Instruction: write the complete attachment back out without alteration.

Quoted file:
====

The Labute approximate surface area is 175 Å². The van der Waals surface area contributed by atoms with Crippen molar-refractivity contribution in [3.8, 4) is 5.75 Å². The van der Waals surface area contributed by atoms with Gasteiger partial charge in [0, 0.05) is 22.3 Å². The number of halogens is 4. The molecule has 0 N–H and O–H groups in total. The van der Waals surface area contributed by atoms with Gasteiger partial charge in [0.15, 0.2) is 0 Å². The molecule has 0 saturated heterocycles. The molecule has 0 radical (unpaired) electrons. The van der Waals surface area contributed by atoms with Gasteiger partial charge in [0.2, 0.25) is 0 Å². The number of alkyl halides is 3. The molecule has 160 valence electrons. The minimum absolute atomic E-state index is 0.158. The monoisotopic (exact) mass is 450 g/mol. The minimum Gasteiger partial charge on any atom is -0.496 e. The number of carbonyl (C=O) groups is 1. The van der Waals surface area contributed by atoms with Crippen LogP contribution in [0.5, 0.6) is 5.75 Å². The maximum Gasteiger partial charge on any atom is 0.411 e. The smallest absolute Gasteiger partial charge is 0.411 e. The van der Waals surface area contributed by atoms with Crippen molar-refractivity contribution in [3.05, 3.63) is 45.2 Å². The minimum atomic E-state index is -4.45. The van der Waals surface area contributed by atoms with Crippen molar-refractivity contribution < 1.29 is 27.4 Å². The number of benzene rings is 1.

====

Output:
The Labute approximate surface area is 175 Å². The van der Waals surface area contributed by atoms with Crippen molar-refractivity contribution in [3.8, 4) is 5.75 Å². The van der Waals surface area contributed by atoms with Gasteiger partial charge in [0, 0.05) is 22.3 Å². The number of halogens is 4. The molecule has 0 N–H and O–H groups in total. The van der Waals surface area contributed by atoms with Gasteiger partial charge in [0.15, 0.2) is 0 Å². The molecule has 0 saturated heterocycles. The molecule has 0 radical (unpaired) electrons. The van der Waals surface area contributed by atoms with Gasteiger partial charge in [0.2, 0.25) is 0 Å². The number of alkyl halides is 3. The molecule has 160 valence electrons. The minimum absolute atomic E-state index is 0.158. The monoisotopic (exact) mass is 450 g/mol. The minimum Gasteiger partial charge on any atom is -0.496 e. The number of carbonyl (C=O) groups is 1. The van der Waals surface area contributed by atoms with Crippen LogP contribution in [0.5, 0.6) is 5.75 Å². The maximum Gasteiger partial charge on any atom is 0.411 e. The smallest absolute Gasteiger partial charge is 0.411 e. The van der Waals surface area contributed by atoms with Crippen molar-refractivity contribution in [3.05, 3.63) is 45.2 Å². The minimum atomic E-state index is -4.45. The van der Waals surface area contributed by atoms with Crippen molar-refractivity contribution < 1.29 is 27.4 Å². The number of benzene rings is 1.